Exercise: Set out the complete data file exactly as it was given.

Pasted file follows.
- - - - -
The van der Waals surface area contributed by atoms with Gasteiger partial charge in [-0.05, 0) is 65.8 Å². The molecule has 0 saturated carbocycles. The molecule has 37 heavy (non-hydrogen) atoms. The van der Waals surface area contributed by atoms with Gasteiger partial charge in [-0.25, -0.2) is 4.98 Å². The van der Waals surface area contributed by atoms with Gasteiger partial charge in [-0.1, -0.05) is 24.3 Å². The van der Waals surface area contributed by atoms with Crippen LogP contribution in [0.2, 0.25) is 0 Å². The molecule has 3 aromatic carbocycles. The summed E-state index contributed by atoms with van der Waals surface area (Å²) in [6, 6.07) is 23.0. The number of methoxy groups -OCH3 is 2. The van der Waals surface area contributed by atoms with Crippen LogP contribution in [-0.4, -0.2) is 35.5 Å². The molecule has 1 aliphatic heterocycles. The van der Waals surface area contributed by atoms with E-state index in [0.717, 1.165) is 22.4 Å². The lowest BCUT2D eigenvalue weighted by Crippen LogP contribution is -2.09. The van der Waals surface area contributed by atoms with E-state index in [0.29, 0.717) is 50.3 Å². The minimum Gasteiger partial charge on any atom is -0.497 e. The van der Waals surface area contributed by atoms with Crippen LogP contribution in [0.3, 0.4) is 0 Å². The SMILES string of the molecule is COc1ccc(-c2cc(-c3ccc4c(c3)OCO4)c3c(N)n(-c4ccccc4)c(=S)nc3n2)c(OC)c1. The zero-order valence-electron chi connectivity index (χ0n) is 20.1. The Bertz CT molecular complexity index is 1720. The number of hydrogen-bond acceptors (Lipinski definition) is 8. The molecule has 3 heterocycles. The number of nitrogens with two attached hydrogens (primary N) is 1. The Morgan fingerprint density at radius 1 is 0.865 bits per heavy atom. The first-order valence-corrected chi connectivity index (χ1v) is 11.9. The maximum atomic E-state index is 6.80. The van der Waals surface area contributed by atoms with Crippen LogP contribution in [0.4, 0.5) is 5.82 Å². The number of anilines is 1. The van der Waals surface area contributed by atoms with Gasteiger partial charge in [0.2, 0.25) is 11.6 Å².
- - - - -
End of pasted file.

The van der Waals surface area contributed by atoms with Gasteiger partial charge in [-0.05, 0) is 65.8 Å². The molecule has 0 saturated carbocycles. The molecule has 37 heavy (non-hydrogen) atoms. The van der Waals surface area contributed by atoms with Gasteiger partial charge in [-0.25, -0.2) is 4.98 Å². The van der Waals surface area contributed by atoms with Gasteiger partial charge in [-0.1, -0.05) is 24.3 Å². The van der Waals surface area contributed by atoms with Crippen LogP contribution in [0.2, 0.25) is 0 Å². The molecule has 3 aromatic carbocycles. The summed E-state index contributed by atoms with van der Waals surface area (Å²) in [6, 6.07) is 23.0. The number of methoxy groups -OCH3 is 2. The van der Waals surface area contributed by atoms with Crippen LogP contribution in [-0.4, -0.2) is 35.5 Å². The molecule has 1 aliphatic heterocycles. The van der Waals surface area contributed by atoms with E-state index in [0.717, 1.165) is 22.4 Å². The lowest BCUT2D eigenvalue weighted by Crippen LogP contribution is -2.09. The van der Waals surface area contributed by atoms with E-state index in [0.29, 0.717) is 50.3 Å². The minimum Gasteiger partial charge on any atom is -0.497 e. The van der Waals surface area contributed by atoms with Crippen LogP contribution in [0.3, 0.4) is 0 Å². The SMILES string of the molecule is COc1ccc(-c2cc(-c3ccc4c(c3)OCO4)c3c(N)n(-c4ccccc4)c(=S)nc3n2)c(OC)c1. The zero-order valence-electron chi connectivity index (χ0n) is 20.1. The Bertz CT molecular complexity index is 1720. The number of hydrogen-bond acceptors (Lipinski definition) is 8. The molecule has 3 heterocycles. The number of nitrogens with two attached hydrogens (primary N) is 1. The Morgan fingerprint density at radius 1 is 0.865 bits per heavy atom. The first-order valence-corrected chi connectivity index (χ1v) is 11.9. The maximum atomic E-state index is 6.80. The van der Waals surface area contributed by atoms with Crippen LogP contribution in [0.4, 0.5) is 5.82 Å². The number of anilines is 1. The van der Waals surface area contributed by atoms with Gasteiger partial charge in [0.2, 0.25) is 11.6 Å².